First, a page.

Confessions of a paper plate mom

 
 

Tamara O'Shaughnessy

 

From the editor
I diapered my kids in thousands of disposable diapers imprinted with Barney and Disney princesses and froze countless images of them on disposable cameras. I drive my minivan everywhere I need without regard to other ways to get where I’m going.

I love long, hot showers. I haven’t changed our light bulbs to the new CFLs. I don’t unplug my appliances when I’m not using them. I’ve even been known to just throw things in the garbage when I go on cleaning sprees. And for as long as I’ve been a mom, we’ve eaten all our meals off pretty floral paper plates.

There, I’ve finally confessed. I’m the un-green parent.

Of course, guilt sweeps over me every time the radio broadcasts yet another ‘green thought’ because I’m not doing my part to protect the environment. But being green takes work and forethought and frankly, some days I’m lucky just to get through the day without dropping one of the many other important balls I’m juggling.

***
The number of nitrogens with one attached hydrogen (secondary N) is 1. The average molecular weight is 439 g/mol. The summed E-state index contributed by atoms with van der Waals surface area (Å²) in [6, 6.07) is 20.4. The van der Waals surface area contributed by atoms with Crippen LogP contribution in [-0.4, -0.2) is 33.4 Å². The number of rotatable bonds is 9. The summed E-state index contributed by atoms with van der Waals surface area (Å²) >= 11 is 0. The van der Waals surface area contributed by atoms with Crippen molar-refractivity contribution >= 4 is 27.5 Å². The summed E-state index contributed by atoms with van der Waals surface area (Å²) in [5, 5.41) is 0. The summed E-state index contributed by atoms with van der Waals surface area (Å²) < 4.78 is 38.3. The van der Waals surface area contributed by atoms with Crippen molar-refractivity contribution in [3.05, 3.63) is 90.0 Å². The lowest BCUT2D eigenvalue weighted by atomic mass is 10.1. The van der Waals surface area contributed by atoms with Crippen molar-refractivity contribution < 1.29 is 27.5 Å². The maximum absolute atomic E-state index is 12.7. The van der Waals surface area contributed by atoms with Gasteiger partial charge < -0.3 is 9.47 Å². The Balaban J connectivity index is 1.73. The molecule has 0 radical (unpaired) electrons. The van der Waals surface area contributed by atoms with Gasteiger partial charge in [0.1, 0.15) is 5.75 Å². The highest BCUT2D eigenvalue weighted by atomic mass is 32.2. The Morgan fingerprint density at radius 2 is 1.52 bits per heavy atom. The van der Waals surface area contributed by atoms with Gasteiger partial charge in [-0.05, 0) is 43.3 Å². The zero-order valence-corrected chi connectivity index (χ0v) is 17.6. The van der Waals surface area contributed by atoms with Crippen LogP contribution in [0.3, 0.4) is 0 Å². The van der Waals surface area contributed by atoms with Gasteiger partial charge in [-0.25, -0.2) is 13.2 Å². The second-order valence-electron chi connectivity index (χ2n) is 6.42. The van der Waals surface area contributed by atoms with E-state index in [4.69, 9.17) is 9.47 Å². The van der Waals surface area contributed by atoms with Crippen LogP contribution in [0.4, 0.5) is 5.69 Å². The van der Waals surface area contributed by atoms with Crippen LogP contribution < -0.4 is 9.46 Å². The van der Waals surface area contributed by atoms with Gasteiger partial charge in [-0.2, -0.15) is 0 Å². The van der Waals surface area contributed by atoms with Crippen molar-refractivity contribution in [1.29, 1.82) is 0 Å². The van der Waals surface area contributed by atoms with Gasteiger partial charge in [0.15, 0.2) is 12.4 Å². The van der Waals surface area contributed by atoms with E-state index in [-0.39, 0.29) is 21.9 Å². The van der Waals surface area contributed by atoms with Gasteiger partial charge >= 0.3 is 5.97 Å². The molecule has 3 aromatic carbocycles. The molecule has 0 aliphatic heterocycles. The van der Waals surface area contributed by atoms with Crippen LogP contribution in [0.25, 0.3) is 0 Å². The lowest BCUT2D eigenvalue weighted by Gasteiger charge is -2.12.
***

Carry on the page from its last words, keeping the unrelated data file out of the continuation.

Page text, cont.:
I keep telling myself I can’t possibly be the only parent who hasn’t gone green.

Since we started talking about doing a green issue a year ago my focus has been on trying to find stories that give even parents like me a little boost in the right direction for the sake of the Earth and our kids’ grandkids. This month, you’ll find simple things you can do to go green while also empowering your kids to care about more than their Wii and iPod.

It turns out going green doesn’t have to be hard after all.

After calculating my family’s carbon footprint online (it’s really not as big as I thought it would be because apparently I do a lot of things right for the environment), I’m already starting to take tiny steps to a greener O’Shaughnessy household. The light bulbs are changing. Some appliances are being unplugged. Showers are shorter. More items are going into the blue recycling bin. I’m even thinking about buying canvas bags for the groceries.

All little steps that everyone can make to create giant steps.

I’m just not ready to give up the decadent luxury of those pretty floral paper plates at meal time—yet.

 
 







 
 
 
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